14. ‘MERCY AND TRUTH PRESERVE THE KING’: RICHARD II’S USE OF THE ROYAL PARDON IN 1397 AND 1398
    (pp. 124-135)
    Helen Lacey

    Richard II convened his so-called ‘Revenge Parliament’ on 17 September 1397, with the intention of imposing a new personal agenda on the polity of the realm.² Two months earlier the king had ordered the arrest of his longstanding political opponents, the Lords Appellant, and the autumn parliament provided the forum for their public trial and conviction. Furthermore, he extorted concessions from the Lords and Commons which effectively curtailed the powers of parliament.³ For the chronicler Thomas Walsingham these events were the herald of a new and tyrannical phase of Richard’s reign, and historians have generated a considerable body of scholarship...

  15. ALIENS IN THE PARDONS OF RICHARD II
    (pp. 136-145)
    John L. Leland

    R. R. Davies, in his 1994 presidential address to the Royal History Society, began by saying that ‘Peoples are back on the historian’s agenda’.¹ In his 1996 address, however, he went on to say that ‘a people … is a most evanescent and elusive concept; it lacks fixed form and geographical definition. This is precisely where law could be helpful: it helped establish the identity of a people in its own eyes and those of others.’² Davies here was thinking primarily of the claim of a people to possess a unique body of law and custom as an identifying characteristic,...

  16. ‘TOO FLATTERING SWEET TO BE SUBSTANTIAL’? THE LAST MONTHS OF THOMAS, LORD DESPENSER
    (pp. 146-158)
    Martyn Lawrence

    ‘Murder, like talent, seems occasionally to run in families.’¹ The nineteenth-century British philosopher George Henry Lewes could almost have been writing of the Despenser family, for whombeingmurdered – or, at least, failing to die warm in their beds – was an alarming family tendency. In six generations, no fewer than three of the Despensers were executed brutally, another was slaughtered at the battle of Evesham (1265), and the remaining two are believed to have fallen victim to plague. Of these six generations, easily the most politically significant deaths were those of Hugh Despenser the younger, who was hanged,...

  17. ‘O PRINCE, DESYRE TO BE HONOURABLE’: THE DEPOSITION OF RICHARD II AND MIRRORS FOR PRINCES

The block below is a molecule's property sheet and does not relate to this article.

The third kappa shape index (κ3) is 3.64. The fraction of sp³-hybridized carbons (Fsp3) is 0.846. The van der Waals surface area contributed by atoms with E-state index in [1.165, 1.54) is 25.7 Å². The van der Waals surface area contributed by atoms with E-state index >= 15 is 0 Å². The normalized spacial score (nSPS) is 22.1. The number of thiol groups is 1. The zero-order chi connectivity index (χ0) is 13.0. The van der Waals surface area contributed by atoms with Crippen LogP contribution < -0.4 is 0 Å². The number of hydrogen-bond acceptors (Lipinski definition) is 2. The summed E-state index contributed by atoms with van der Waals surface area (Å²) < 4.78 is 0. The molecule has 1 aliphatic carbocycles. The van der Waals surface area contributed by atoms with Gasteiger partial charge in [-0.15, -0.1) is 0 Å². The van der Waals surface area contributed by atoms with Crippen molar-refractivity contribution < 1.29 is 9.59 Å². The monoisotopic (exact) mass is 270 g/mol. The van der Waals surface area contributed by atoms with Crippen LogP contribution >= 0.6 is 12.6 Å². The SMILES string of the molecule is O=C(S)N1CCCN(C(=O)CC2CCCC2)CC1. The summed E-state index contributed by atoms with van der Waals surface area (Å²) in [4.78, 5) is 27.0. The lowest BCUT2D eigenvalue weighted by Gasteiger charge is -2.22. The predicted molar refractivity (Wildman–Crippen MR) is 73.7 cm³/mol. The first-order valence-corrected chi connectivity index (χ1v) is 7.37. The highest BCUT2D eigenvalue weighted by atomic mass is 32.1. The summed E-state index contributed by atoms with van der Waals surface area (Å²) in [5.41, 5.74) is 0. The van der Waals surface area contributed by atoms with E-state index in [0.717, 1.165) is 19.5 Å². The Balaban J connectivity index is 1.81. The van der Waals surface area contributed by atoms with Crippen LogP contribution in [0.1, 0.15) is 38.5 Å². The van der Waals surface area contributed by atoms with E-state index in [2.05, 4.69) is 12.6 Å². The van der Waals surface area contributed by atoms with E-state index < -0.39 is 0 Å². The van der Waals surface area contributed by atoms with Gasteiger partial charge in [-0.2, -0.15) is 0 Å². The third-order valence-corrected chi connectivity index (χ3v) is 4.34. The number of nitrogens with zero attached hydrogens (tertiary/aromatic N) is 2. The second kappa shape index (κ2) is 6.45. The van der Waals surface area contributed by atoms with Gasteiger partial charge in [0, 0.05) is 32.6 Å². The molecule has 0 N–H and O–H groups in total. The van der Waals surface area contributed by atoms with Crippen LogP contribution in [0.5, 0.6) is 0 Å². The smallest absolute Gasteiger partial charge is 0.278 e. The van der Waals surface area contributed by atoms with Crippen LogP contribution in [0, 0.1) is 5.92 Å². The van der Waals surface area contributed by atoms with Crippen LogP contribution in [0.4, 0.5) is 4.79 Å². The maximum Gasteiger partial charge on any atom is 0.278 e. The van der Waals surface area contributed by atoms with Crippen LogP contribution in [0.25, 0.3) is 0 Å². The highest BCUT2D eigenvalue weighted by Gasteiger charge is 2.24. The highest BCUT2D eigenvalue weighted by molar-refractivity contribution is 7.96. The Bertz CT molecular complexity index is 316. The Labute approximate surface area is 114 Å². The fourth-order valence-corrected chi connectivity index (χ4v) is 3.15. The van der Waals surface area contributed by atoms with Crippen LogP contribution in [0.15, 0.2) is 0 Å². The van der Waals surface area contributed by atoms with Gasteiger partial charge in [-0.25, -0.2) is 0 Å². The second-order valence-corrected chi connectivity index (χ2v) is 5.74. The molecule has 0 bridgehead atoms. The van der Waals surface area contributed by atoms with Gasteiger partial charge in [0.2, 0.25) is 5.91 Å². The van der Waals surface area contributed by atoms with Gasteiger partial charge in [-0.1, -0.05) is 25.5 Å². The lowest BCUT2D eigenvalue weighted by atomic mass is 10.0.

(pp. 159-174)
    Ulrike Graßnick

    The year 1399 was troublesome for many in England, for the unfortunate Richard II as well as for other members within the political field, including Thomas, Lord Berkeley:¹

    What should he, Berkeley, do? To which side did honour and justice direct him? In his soul-searching dilemma his Lordship turned to his ageing chaplain and confessor.

    Trevisa was not surprised that his patron should seek his advice. Had they not often during the last ten years, and more especially in the last two, discussed theoretical situations somewhat similar to the present one, with always the ultimate question, “Is it ever morally...

  18. REGIONAL POLITICS, LANDED SOCIETY AND THE COAL INDUSTRY IN NORTH-EAST ENGLAND, 1350–1430
    (pp. 175-192)
    Mark Arvanigian

    Over the years, historians of the late-medieval English gentry have mapped out several working models to explain the character and behavior of landed society in various localities around the country. While various, two basic models have nonetheless emerged which have served to define the parameters of the debate. On the one hand, some have argued that gentry life was usually dominated by the presence and operation of great aristocratic affinities, which often became stages for the drama of competition between gentry families, and which thereby preoccupied gentry families; they were often left scrambling for fortune and preferment within one or...

  19. Back Matter
    (pp. 193-193)